The left has seized upon this smear with unbridled joy, routinely using the “alt-right” term to try to destroy the national identity agenda by bracketing it with white supremacism. The result is a powerful boost for the far right. From deserved obscurity, they suddenly find the left are transmitting their every utterance to the world. The phrase “useful idiots” comes inescapably to mind.

Charlottesville was but the latest front in what has become America’s cultural civil war. It won’t, alas, be the last.

Let’s stop treating the young as political sages

Clare Foges

We should be challenging the naive, unaffordable views of many under-25s, not kowtowing to them

‘Respect your youngers,” tweeted the pop star Lily Allen after the shock election result driven by a high youth turnout. But have we come to respect the youngers and their opinions too much?

Recent years have involved increasing youth worship in politics. Come election time, TV producers fall over themselves to put together panels of young people to offer up vacuities about “choosing hope over fear” and other quotes they may have spotted on Instagram. Grey-beard presenters nod deferentially at every complaint offered up by youthful contributors, however inane or ill-informed (the passion of youth requires no substantiation). Millennial mouthpieces on social media rouse the tribe with talk of reclaiming their future and how dreadfully they have been let down by older generations.

Then there are the politicians engaging in something akin to dad dancing; loosening the tie to get down with the kids. Ed Miliband making a midnight visit to be interviewed by Russell Brand, Corbyn shooting the breeze with a grime artist, Theresa May grimacing her way through a Snapchat interview. You’ve got to engage with the young, see, however unstatesmanlike the process.

And since Thursday people have been falling over themselves to congratulate the younger among us for doing their democratic duty; a five-minute detour to the polling station given the same weight as going over the top at Ypres. Young people posted selfies taken after the event and wore stickers saying “I voted!” Should they get lollipops too?

Yes, an increase in turnout at any age is to be welcomed. Only 43 per cent of 18- to 24-year-olds voted in 2015. Although we are yet to see the hard data, the “youthquake” this time was doubtless real. And, of course, many people born post-1990 are spectacularly well-informed, public-spirited, energetic and the rest. Yet what is galling is the veneration of youthful opinion regardless of the sense it makes; this growing idea that being under 25 confers some special sagacity that the rest of us might benefit from. A generation reared to revere the words “empowerment” and “respect” is demanding that they are empowered and their views respected.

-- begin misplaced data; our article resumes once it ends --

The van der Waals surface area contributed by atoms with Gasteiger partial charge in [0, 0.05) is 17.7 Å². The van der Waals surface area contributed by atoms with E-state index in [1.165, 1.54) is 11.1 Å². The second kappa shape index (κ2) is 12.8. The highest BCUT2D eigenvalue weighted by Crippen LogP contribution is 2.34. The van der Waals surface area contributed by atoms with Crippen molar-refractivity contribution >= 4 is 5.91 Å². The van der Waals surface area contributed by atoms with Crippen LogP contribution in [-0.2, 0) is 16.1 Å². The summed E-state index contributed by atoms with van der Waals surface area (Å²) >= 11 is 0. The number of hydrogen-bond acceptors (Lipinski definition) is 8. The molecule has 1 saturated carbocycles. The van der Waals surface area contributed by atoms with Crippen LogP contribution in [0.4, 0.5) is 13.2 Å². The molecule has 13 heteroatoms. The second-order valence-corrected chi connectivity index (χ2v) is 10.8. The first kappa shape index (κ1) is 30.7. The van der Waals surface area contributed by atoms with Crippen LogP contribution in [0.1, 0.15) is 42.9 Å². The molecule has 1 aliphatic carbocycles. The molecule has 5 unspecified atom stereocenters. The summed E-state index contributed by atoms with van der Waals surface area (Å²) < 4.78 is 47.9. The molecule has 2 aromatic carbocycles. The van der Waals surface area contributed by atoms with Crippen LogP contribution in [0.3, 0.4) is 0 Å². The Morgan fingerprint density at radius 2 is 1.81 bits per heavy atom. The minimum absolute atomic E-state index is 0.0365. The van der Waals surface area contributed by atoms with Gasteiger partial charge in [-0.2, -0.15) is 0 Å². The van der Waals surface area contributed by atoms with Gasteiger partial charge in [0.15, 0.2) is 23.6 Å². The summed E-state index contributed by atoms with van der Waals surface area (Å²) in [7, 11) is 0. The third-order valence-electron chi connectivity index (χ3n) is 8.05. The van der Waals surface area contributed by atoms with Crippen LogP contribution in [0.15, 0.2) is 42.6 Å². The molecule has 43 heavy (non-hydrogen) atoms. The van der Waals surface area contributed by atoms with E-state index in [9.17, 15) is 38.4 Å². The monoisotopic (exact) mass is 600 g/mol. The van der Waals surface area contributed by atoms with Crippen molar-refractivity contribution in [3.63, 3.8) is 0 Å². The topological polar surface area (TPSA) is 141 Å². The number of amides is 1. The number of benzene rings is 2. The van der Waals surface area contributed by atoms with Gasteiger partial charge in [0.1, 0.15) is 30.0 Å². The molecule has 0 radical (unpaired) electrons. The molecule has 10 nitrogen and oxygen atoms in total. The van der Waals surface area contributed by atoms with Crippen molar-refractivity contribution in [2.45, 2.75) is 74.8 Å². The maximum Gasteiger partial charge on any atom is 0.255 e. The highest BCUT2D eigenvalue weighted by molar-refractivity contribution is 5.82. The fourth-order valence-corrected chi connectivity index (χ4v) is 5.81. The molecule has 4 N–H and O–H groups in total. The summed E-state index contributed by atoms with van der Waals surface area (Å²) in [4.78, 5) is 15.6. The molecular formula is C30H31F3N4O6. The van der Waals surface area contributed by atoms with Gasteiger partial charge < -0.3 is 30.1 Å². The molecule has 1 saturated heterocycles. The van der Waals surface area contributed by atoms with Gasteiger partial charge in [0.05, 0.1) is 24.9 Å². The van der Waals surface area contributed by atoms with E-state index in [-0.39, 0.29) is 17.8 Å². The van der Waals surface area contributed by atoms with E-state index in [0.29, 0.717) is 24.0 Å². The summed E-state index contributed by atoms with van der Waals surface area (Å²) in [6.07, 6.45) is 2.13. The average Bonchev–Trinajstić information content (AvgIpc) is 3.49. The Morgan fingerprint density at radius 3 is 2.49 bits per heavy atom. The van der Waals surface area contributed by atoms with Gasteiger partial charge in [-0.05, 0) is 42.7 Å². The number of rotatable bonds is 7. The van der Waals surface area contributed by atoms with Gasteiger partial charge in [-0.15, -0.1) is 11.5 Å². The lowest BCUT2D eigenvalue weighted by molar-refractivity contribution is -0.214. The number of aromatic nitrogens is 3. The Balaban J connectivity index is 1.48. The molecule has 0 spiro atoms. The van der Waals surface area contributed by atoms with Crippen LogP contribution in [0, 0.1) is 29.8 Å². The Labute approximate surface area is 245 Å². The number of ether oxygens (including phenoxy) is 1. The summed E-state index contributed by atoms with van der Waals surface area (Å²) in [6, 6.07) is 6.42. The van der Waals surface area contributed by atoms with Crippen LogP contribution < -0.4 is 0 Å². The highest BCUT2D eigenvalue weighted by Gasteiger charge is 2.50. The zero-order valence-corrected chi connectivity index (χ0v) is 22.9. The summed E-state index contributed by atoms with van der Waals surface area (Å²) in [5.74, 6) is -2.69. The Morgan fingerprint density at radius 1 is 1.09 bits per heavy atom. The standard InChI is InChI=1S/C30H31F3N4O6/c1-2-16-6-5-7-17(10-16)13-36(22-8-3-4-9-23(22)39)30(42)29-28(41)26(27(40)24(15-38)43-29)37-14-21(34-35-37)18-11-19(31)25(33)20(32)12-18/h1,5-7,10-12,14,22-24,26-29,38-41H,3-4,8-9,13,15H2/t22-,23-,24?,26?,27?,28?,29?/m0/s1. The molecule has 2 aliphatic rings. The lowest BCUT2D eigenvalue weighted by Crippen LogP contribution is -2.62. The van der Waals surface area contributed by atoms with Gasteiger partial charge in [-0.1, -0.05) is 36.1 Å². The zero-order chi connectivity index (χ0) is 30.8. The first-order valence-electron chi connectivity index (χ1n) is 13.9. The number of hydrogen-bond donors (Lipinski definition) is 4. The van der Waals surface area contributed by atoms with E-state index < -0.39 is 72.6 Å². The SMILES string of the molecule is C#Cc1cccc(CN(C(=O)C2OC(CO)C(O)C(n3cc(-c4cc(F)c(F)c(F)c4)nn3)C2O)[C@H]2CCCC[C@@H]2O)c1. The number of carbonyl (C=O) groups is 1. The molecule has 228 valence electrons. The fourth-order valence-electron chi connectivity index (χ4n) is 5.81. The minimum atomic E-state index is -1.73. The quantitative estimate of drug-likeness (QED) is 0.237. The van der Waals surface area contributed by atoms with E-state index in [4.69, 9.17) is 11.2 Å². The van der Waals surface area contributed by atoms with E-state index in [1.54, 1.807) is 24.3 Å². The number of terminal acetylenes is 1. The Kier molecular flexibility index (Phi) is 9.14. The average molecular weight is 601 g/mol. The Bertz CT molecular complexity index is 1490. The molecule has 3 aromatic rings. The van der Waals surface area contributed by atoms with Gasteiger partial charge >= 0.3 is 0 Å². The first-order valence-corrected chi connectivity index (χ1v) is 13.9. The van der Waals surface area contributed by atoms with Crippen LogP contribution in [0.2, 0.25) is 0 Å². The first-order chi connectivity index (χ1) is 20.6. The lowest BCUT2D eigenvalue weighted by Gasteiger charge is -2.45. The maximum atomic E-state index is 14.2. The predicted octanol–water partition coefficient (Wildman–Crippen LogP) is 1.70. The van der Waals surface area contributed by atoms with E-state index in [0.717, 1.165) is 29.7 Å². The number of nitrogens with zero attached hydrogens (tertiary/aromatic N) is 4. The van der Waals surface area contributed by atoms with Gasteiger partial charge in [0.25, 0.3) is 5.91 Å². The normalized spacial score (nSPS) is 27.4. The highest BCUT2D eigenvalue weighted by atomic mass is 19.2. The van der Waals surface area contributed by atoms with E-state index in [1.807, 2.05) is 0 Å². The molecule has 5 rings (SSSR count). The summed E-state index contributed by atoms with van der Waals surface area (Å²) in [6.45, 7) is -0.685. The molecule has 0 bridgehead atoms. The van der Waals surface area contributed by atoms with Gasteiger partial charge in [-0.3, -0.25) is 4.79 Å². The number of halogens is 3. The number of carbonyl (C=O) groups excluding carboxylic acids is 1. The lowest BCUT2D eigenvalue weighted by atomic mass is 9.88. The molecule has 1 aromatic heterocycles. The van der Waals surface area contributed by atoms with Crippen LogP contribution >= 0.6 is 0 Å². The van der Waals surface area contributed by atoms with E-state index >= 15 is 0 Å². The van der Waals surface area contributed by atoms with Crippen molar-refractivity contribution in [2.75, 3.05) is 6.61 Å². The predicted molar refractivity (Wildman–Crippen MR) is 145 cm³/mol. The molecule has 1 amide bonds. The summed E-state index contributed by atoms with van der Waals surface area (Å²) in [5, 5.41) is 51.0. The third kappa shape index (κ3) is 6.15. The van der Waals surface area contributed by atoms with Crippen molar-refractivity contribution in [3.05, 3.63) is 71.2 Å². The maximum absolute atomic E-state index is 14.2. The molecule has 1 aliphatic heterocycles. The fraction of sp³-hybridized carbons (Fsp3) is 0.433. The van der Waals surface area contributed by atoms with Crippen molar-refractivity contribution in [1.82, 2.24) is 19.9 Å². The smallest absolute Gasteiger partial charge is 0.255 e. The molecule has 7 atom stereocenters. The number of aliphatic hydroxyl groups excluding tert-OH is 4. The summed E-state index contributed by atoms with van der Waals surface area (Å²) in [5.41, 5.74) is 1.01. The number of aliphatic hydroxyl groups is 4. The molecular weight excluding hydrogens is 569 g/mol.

Last week’s election revealed the judgment of many young voters to be as we might expect of those with relatively limited experience: hopelessly naive. They turned out in their droves for a man who became a kind of millennials’ prophet; promising to lead them out of the badlands of austerity and towards a future where everything is nicer, cheaper, or indeed free. They voted for a man who would have endangered our economy, the whisper of whose name can send the pound on a swan-dive.

There is no wisdom here, no great lesson to be learnt; just the insight that many young people rather like being offered free stuff and ask few questions about how, ultimately, that stuff is funded. It has been suggested that the great turnout of the youth vote is an argument for lowering the voting age to 16. Given who they voted for en masse, I would say it’s an argument for raising it to at least 21.

This is not to suggest that the young have no cause to desire real change. It’s true that many have it hard: qualifications that don’t get you anywhere, work that is tenuous, homes that are impossible to afford. Serious action on these fronts would be welcome, within the constraints of our debt-laden public purse.

Yet the passionate sense of grievance among many young people — that theirs is a generation uniquely betrayed by the generations above — should not simply be “listened to” as though it were true; it must be robustly challenged. The phrase “intergenerational unfairness” has a lot to answer for, conjuring up a picture of the baby boomers and Generation Xers scrabbling up the ladder of opportunity and booting those below in the face. It hasn’t happened like that. Those older generations simply took whatever chances were on offer, from £50,000 family homes to university grants, and this does not make them the deniers of opportunity for young people today.

What should be challenged too is the youthful expectation of a free lunch. For instance, many 18 to 24-year-olds — reared on the language of rights — believe it their right to receive a free university education, as Corbyn exploited so successfully. What must be communicated to young people is not congratulations for backing wish-list politics but the reality that public resources are finite.

Wishing for a better world is nothing to be derided, and there is always something appealing about youthful enthusiasm. As Churchill reputedly said; “If you are not a liberal at 25 you have no heart.” But when it comes to the way we run our country, we have a duty not to kowtow to youthful dreaming but to confront some of the myths that underpin it. There is no such thing as a free lunch. Socialism is a proven disaster. These might not make for inspiring Facebook posts but they have the virtue of being the truth.